A man who had taken one of his family members to the ER was just finishing up with the doctors. Apparently, he had been noticing the lack of care and attention I was getting. He told the nurse that the room he was leaving was to be for me. My husband thanked him for saying that. They put me in that very ER room.
It was not long before the results of my MRI came in. The same nurse that had accused me earlier of just wanting prescription drug medication was standing in the doorway. Before the doctor gave the results to my husband, I looked up at the nurse to make sure she would be listening. The doctor told my husband I would not be going home because the MRI showed a severe back injury. I laid my head back down and do not recall anything after that.
I woke up the next morning in my room on the third floor. I was extremely loopy from the drugs I had been given. When the nurse came in, I asked if a doctor would be seeing me today. She said yes, that an orthopedic doctor would be seeing me later that day.
In walked Dr. J, an orthopedic surgeon, with my MRI films. He pointed out my injury, while explaining to me the course of action he would take. He had a sense of humor about him that made me feel at ease in light of everything going on. My parents were now in the room, and my mother had a ton of questions for him. She wanted to know why I had not received better care up to that point. He could not answer that, but explained my injury to all of us. All I wanted to know from him was if my back would ever be the same. His answer was not a surprise, but he said, no. Okay the mission was on. When he said the word no, I let it bounce right off me. I refused to let it penetrate into my heart and get into my inner being. It was off limits.
For the next five days, I was given IV drug medication every four hours and steroids. By the fifth day, they brought on a pain management doctor who thought a steroid injection might help. They took me to the surgical wing, and gave me two of the most painful shots I had ever endured. They did not help, even making my condition a little worse.
Dr. J no longer operated on backs, so he referred me to Dr. S, a doctor out of The Woodlands, Texas. I spent three more days in the hospital with Dr. J because they did not want me to go home before my surgery. He ended up releasing me a couple of days before, if I promised to take it easy. I laughed because I had no choice. My husband and parents were there, and he told them that he has seen this type of injury bring grown men to their knees. He was amazed that I could laugh and get along like I did. He did not realize that I had God on my side. Even though I was in pain and could barely use my left leg, my Creator was sustaining me. I had to place all I was going through in His hands, and I did.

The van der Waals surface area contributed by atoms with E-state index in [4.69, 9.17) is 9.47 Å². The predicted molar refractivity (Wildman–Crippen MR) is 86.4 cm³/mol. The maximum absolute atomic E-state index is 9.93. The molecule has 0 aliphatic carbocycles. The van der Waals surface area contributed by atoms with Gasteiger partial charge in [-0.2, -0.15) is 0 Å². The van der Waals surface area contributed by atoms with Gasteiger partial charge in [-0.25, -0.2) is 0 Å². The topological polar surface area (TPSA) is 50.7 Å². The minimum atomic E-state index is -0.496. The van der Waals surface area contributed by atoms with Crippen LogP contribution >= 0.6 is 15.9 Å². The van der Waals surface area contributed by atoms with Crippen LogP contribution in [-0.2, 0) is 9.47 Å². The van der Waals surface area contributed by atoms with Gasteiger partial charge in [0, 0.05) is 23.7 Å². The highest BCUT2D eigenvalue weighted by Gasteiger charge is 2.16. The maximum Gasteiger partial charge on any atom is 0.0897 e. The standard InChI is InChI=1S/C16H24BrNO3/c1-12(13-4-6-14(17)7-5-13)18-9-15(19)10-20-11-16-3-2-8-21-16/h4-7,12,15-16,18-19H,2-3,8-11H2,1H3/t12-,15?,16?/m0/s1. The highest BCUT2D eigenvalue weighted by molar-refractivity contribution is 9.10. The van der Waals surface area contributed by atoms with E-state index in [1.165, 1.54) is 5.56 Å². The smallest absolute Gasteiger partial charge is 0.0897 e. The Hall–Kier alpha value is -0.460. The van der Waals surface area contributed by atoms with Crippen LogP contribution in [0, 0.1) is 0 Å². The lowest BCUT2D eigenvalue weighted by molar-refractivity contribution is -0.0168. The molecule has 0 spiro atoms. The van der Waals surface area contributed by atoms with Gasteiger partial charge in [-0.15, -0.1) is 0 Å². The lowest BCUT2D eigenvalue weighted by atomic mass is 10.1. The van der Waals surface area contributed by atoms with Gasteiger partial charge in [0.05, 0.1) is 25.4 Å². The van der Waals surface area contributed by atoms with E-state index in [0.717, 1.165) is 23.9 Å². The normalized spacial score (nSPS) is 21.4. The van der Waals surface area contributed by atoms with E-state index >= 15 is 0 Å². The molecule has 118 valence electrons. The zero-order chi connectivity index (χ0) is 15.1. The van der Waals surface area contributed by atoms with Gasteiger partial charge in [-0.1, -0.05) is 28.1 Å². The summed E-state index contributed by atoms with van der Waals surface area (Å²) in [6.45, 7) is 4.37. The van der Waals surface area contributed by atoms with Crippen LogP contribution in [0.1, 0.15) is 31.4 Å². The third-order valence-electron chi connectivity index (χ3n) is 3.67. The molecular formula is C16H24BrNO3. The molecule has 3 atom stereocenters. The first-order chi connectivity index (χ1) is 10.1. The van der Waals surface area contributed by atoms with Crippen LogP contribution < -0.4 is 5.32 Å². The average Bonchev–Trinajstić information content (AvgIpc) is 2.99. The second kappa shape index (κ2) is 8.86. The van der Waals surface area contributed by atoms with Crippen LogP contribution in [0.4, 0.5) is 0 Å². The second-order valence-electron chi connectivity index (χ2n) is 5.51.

They released me from the hospital, and a few days later I was admitted to The Woodlands Hospital on December 17, 2003 for major back surgery. I met Dr. S on the same day of my surgery—never before. Talk about having trust and faith in God! I had to, as there was no other option. He was a nice man, and it appeared he knew his business. I knew I was safe as they took me into the operating room because I felt the Lord’s presence with me. They were doing their best to put me at ease and trying to make me smile. Right before I went under, the anesthesiologist said, “Okay, the good stuff is going on board.” I looked up and said, “Jesus, I am in your hands.”
Next thing I knew I was waking up in the recovery area with a nurse by my side. I wanted to go back to sleep. The area on my back I had surgery on was hurting and I was very uncomfortable. I was so thirsty, my mouth felt like I had been licking the lint screen in my dryer. I tried to move, and the nurse stopped me, telling me to lie still. I asked about Josh, and she said she’d get him in a little while. I asked for some water, but given only a wet rag to moisten my lips.
Around 9:30 p.m., Josh came back to see me and told me he had been praying for me the whole time. He grabbed my hand and told me everything would be okay. The doctor came by to see me. He said my back was in bad shape, so the surgery took longer than he expected. I asked him if there had been any treatment option besides surgery. He said, “No.” A room finally opened up for me. My room seemed miles away from the recovery area. I wondered if we would ever get there.